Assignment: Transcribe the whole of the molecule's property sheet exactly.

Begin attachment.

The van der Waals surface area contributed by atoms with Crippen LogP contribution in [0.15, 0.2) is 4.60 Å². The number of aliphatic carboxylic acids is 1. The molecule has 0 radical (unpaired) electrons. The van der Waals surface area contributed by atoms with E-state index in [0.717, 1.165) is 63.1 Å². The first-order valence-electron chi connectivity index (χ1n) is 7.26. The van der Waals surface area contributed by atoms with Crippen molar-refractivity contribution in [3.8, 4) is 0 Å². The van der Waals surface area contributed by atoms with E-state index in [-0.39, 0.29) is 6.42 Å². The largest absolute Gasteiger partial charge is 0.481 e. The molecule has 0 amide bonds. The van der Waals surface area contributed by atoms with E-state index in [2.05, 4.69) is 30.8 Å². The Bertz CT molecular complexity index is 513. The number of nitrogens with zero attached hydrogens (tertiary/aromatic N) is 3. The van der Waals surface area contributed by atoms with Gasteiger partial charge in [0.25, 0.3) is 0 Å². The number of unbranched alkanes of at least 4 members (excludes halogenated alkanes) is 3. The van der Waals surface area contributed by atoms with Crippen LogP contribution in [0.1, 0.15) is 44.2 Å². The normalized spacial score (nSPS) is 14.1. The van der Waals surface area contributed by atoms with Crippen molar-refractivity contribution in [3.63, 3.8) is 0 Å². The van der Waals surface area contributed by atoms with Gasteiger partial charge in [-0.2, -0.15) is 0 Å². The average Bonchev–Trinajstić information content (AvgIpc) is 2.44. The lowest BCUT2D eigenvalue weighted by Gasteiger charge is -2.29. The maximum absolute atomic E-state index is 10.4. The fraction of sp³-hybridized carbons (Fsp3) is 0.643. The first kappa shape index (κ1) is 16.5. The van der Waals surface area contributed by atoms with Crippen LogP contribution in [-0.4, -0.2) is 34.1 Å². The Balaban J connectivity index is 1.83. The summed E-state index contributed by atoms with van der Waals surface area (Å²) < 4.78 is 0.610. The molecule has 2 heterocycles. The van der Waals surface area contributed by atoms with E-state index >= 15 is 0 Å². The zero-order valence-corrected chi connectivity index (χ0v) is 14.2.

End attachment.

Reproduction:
The van der Waals surface area contributed by atoms with Crippen LogP contribution in [0.15, 0.2) is 4.60 Å². The number of aliphatic carboxylic acids is 1. The molecule has 0 radical (unpaired) electrons. The van der Waals surface area contributed by atoms with E-state index in [0.717, 1.165) is 63.1 Å². The first-order valence-electron chi connectivity index (χ1n) is 7.26. The van der Waals surface area contributed by atoms with Crippen molar-refractivity contribution in [3.8, 4) is 0 Å². The van der Waals surface area contributed by atoms with E-state index in [-0.39, 0.29) is 6.42 Å². The largest absolute Gasteiger partial charge is 0.481 e. The molecule has 0 amide bonds. The van der Waals surface area contributed by atoms with E-state index in [2.05, 4.69) is 30.8 Å². The Bertz CT molecular complexity index is 513. The number of nitrogens with zero attached hydrogens (tertiary/aromatic N) is 3. The van der Waals surface area contributed by atoms with Gasteiger partial charge in [0.25, 0.3) is 0 Å². The number of unbranched alkanes of at least 4 members (excludes halogenated alkanes) is 3. The van der Waals surface area contributed by atoms with Crippen LogP contribution in [0.1, 0.15) is 44.2 Å². The normalized spacial score (nSPS) is 14.1. The van der Waals surface area contributed by atoms with Crippen molar-refractivity contribution in [3.63, 3.8) is 0 Å². The van der Waals surface area contributed by atoms with Gasteiger partial charge in [-0.2, -0.15) is 0 Å². The average Bonchev–Trinajstić information content (AvgIpc) is 2.44. The lowest BCUT2D eigenvalue weighted by Gasteiger charge is -2.29. The maximum absolute atomic E-state index is 10.4. The fraction of sp³-hybridized carbons (Fsp3) is 0.643. The first kappa shape index (κ1) is 16.5. The van der Waals surface area contributed by atoms with Crippen LogP contribution in [-0.4, -0.2) is 34.1 Å². The Balaban J connectivity index is 1.83. The summed E-state index contributed by atoms with van der Waals surface area (Å²) < 4.78 is 0.610. The molecule has 2 heterocycles. The van der Waals surface area contributed by atoms with E-state index >= 15 is 0 Å². The zero-order valence-corrected chi connectivity index (χ0v) is 14.2.